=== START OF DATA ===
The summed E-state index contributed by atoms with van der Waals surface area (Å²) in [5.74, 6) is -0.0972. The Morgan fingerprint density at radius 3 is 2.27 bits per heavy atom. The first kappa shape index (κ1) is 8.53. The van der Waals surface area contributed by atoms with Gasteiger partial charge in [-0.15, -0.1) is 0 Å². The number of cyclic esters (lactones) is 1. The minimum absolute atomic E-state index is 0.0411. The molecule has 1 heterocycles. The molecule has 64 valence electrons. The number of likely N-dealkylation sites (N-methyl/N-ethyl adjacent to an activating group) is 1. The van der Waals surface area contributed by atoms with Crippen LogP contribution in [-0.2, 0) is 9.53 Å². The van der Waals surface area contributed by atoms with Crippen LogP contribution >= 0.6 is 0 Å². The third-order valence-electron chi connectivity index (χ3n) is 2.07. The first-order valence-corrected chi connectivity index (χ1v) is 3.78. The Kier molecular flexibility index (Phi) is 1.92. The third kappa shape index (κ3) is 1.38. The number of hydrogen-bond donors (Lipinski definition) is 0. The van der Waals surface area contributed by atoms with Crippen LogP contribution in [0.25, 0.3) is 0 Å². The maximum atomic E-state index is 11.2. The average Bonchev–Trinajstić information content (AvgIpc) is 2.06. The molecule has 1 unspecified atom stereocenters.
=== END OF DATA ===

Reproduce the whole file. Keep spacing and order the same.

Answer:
The summed E-state index contributed by atoms with van der Waals surface area (Å²) in [5.74, 6) is -0.0972. The Morgan fingerprint density at radius 3 is 2.27 bits per heavy atom. The first kappa shape index (κ1) is 8.53. The van der Waals surface area contributed by atoms with Gasteiger partial charge in [-0.15, -0.1) is 0 Å². The number of cyclic esters (lactones) is 1. The minimum absolute atomic E-state index is 0.0411. The molecule has 1 heterocycles. The molecule has 64 valence electrons. The number of likely N-dealkylation sites (N-methyl/N-ethyl adjacent to an activating group) is 1. The van der Waals surface area contributed by atoms with Crippen LogP contribution in [-0.2, 0) is 9.53 Å². The van der Waals surface area contributed by atoms with Crippen LogP contribution >= 0.6 is 0 Å². The third-order valence-electron chi connectivity index (χ3n) is 2.07. The first-order valence-corrected chi connectivity index (χ1v) is 3.78. The Kier molecular flexibility index (Phi) is 1.92. The third kappa shape index (κ3) is 1.38. The number of hydrogen-bond donors (Lipinski definition) is 0. The van der Waals surface area contributed by atoms with Crippen LogP contribution in [0.25, 0.3) is 0 Å². The maximum atomic E-state index is 11.2. The average Bonchev–Trinajstić information content (AvgIpc) is 2.06. The molecule has 1 unspecified atom stereocenters.